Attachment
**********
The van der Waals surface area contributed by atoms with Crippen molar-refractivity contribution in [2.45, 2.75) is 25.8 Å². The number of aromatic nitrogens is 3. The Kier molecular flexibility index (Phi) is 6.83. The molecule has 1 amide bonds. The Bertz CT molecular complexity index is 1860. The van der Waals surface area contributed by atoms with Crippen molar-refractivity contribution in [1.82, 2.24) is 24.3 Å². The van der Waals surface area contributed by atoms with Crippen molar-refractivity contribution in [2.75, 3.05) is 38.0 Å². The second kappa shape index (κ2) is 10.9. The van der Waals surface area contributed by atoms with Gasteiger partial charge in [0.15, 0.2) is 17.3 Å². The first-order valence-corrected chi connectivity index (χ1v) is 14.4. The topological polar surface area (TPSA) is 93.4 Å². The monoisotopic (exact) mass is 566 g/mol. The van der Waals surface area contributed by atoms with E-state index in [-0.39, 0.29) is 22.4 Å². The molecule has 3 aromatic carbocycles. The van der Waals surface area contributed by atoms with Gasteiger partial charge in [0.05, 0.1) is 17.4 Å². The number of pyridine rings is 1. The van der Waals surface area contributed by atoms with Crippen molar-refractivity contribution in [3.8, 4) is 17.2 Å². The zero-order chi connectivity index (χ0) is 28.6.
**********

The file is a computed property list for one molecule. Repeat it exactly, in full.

The van der Waals surface area contributed by atoms with Crippen molar-refractivity contribution in [2.45, 2.75) is 25.8 Å². The number of aromatic nitrogens is 3. The Kier molecular flexibility index (Phi) is 6.83. The molecule has 1 amide bonds. The Bertz CT molecular complexity index is 1860. The van der Waals surface area contributed by atoms with Crippen molar-refractivity contribution in [1.82, 2.24) is 24.3 Å². The van der Waals surface area contributed by atoms with Crippen molar-refractivity contribution in [2.75, 3.05) is 38.0 Å². The second kappa shape index (κ2) is 10.9. The van der Waals surface area contributed by atoms with Gasteiger partial charge in [0.15, 0.2) is 17.3 Å². The first-order valence-corrected chi connectivity index (χ1v) is 14.4. The topological polar surface area (TPSA) is 93.4 Å². The monoisotopic (exact) mass is 566 g/mol. The van der Waals surface area contributed by atoms with E-state index in [-0.39, 0.29) is 22.4 Å². The molecule has 3 aromatic carbocycles. The van der Waals surface area contributed by atoms with Gasteiger partial charge in [0.05, 0.1) is 17.4 Å². The number of pyridine rings is 1. The van der Waals surface area contributed by atoms with Crippen molar-refractivity contribution in [3.8, 4) is 17.2 Å². The zero-order chi connectivity index (χ0) is 28.6.